There are some great things about the film though. It’s a fascinating story, and Shyamalan does his damnedest to cover all the nooks and crannies of the situation as if it were really happening to his characters. The film is based on a graphic novel called “Sandcastles,” with roughly the same plot though lacking the fully explained Shyamatwist, and I highly recommend giving it a read as well. It’s a bizarre book, but it’s nice to get a little bit more background on the film after watching. This is one of the more disturbing concepts for a Shyamalan film, and if you’re a fan of disturbing horror, it’s just about the closest you’re going to get when checking out his work. At the end of the film is one of his better twists in my opinion, which helps to elevate the whole film to a level that Shyamalan hasn’t attained in a while. While this certainly isn’t his best work, it’s absolutely worth a watch, and it’s one that is a nice, lighthearted watch for a time when that kind of escapism is certainly welcome.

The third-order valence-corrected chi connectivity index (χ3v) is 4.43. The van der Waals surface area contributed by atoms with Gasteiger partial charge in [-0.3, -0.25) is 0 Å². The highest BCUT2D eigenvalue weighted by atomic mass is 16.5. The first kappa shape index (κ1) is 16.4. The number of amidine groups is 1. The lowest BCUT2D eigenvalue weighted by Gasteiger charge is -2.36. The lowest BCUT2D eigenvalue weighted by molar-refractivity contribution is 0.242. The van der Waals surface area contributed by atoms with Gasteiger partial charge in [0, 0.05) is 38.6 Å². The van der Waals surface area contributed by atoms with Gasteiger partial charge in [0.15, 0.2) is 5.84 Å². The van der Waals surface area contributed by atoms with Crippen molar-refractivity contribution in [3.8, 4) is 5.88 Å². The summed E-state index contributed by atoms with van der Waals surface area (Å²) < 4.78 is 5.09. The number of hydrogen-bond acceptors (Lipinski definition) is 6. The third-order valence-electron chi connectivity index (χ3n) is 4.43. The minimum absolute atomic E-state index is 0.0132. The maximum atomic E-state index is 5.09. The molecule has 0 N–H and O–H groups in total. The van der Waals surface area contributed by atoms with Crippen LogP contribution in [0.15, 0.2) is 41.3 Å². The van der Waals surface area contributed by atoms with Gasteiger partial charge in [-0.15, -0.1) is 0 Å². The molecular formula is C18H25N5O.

Who this movie is for: Twist lovers, Scifi horror aficionados, Shyamafans

Bottom line: Not half bad, and certainly not as bad as you’ve been told. We need to lay off Shyamalan a little bit, because he’s certainly gotten an unfair rap for not being able to reproduce the resounding successes of his first two films. It’s watchable and with a great twist, and some of the best psychological horror he’s produced so far. While it’s not going to be considered even in his top three films, it’s a fascinating concept that I’d love to see explored even further. Check this one out if you’re a fan of his work, or if you just like decent scifi horror.